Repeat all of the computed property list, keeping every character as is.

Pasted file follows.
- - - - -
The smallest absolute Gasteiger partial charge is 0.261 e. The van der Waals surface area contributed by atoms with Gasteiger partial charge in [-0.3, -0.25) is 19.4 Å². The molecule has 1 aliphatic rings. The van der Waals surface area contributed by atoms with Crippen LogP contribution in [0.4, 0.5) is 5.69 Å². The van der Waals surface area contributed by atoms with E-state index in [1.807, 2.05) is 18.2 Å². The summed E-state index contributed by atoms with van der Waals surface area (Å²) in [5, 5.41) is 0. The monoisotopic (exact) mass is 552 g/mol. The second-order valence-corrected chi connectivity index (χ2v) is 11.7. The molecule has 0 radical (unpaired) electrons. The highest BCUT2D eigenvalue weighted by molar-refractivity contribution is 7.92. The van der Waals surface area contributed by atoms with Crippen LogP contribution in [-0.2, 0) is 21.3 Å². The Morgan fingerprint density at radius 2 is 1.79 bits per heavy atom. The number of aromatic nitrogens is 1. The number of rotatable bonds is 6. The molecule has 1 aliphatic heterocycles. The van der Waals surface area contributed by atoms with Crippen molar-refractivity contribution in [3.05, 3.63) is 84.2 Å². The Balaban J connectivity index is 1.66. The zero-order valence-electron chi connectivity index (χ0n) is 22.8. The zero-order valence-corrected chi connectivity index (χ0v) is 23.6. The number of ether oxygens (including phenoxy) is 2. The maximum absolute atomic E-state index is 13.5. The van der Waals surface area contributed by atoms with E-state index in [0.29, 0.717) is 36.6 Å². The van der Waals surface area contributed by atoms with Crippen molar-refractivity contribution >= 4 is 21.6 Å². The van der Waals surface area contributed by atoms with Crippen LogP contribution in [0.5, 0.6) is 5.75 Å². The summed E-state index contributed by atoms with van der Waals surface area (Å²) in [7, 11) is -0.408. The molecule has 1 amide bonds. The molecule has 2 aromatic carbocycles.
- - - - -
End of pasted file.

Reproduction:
The smallest absolute Gasteiger partial charge is 0.261 e. The van der Waals surface area contributed by atoms with Gasteiger partial charge in [-0.3, -0.25) is 19.4 Å². The molecule has 1 aliphatic rings. The van der Waals surface area contributed by atoms with Crippen LogP contribution in [0.4, 0.5) is 5.69 Å². The van der Waals surface area contributed by atoms with E-state index in [1.807, 2.05) is 18.2 Å². The summed E-state index contributed by atoms with van der Waals surface area (Å²) in [5, 5.41) is 0. The monoisotopic (exact) mass is 552 g/mol. The second-order valence-corrected chi connectivity index (χ2v) is 11.7. The molecule has 0 radical (unpaired) electrons. The highest BCUT2D eigenvalue weighted by molar-refractivity contribution is 7.92. The van der Waals surface area contributed by atoms with Crippen LogP contribution in [-0.2, 0) is 21.3 Å². The Morgan fingerprint density at radius 2 is 1.79 bits per heavy atom. The number of aromatic nitrogens is 1. The number of rotatable bonds is 6. The molecule has 1 aliphatic heterocycles. The van der Waals surface area contributed by atoms with Crippen molar-refractivity contribution in [3.05, 3.63) is 84.2 Å². The Balaban J connectivity index is 1.66. The zero-order valence-electron chi connectivity index (χ0n) is 22.8. The zero-order valence-corrected chi connectivity index (χ0v) is 23.6. The number of ether oxygens (including phenoxy) is 2. The maximum absolute atomic E-state index is 13.5. The van der Waals surface area contributed by atoms with E-state index in [0.29, 0.717) is 36.6 Å². The van der Waals surface area contributed by atoms with Crippen molar-refractivity contribution >= 4 is 21.6 Å². The van der Waals surface area contributed by atoms with Crippen LogP contribution in [0.5, 0.6) is 5.75 Å². The summed E-state index contributed by atoms with van der Waals surface area (Å²) in [7, 11) is -0.408. The molecule has 1 amide bonds. The molecule has 2 aromatic carbocycles.